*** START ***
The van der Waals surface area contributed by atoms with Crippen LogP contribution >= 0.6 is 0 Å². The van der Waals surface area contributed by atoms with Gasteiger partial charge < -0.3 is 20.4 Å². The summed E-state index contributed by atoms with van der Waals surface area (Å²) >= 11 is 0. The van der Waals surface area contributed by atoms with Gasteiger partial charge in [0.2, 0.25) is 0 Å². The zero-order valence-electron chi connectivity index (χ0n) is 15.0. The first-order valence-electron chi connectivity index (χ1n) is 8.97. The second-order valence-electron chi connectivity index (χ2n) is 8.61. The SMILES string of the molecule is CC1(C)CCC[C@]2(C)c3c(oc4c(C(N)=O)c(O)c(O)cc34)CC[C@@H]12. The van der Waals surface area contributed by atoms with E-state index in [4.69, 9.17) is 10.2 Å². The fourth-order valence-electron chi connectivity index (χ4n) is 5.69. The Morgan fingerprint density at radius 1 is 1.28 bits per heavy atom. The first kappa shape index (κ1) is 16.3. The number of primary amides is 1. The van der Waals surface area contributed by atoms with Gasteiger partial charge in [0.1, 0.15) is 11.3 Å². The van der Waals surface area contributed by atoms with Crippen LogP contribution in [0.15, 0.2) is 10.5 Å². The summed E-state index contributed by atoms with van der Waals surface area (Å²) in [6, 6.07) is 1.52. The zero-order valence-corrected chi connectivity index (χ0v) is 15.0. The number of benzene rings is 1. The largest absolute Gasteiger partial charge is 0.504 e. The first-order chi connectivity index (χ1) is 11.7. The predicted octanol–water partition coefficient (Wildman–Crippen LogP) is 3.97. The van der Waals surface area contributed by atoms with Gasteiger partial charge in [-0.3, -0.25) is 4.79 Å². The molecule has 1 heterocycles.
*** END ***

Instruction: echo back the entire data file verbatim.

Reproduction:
The van der Waals surface area contributed by atoms with Crippen LogP contribution >= 0.6 is 0 Å². The van der Waals surface area contributed by atoms with Gasteiger partial charge < -0.3 is 20.4 Å². The summed E-state index contributed by atoms with van der Waals surface area (Å²) >= 11 is 0. The van der Waals surface area contributed by atoms with Gasteiger partial charge in [0.2, 0.25) is 0 Å². The zero-order valence-electron chi connectivity index (χ0n) is 15.0. The first-order valence-electron chi connectivity index (χ1n) is 8.97. The second-order valence-electron chi connectivity index (χ2n) is 8.61. The SMILES string of the molecule is CC1(C)CCC[C@]2(C)c3c(oc4c(C(N)=O)c(O)c(O)cc34)CC[C@@H]12. The van der Waals surface area contributed by atoms with E-state index in [4.69, 9.17) is 10.2 Å². The fourth-order valence-electron chi connectivity index (χ4n) is 5.69. The Morgan fingerprint density at radius 1 is 1.28 bits per heavy atom. The first kappa shape index (κ1) is 16.3. The number of primary amides is 1. The van der Waals surface area contributed by atoms with Gasteiger partial charge in [0.1, 0.15) is 11.3 Å². The van der Waals surface area contributed by atoms with Crippen LogP contribution in [0.15, 0.2) is 10.5 Å². The summed E-state index contributed by atoms with van der Waals surface area (Å²) in [6, 6.07) is 1.52. The zero-order valence-corrected chi connectivity index (χ0v) is 15.0. The number of benzene rings is 1. The largest absolute Gasteiger partial charge is 0.504 e. The first-order chi connectivity index (χ1) is 11.7. The predicted octanol–water partition coefficient (Wildman–Crippen LogP) is 3.97. The van der Waals surface area contributed by atoms with Gasteiger partial charge in [-0.3, -0.25) is 4.79 Å². The molecule has 1 heterocycles.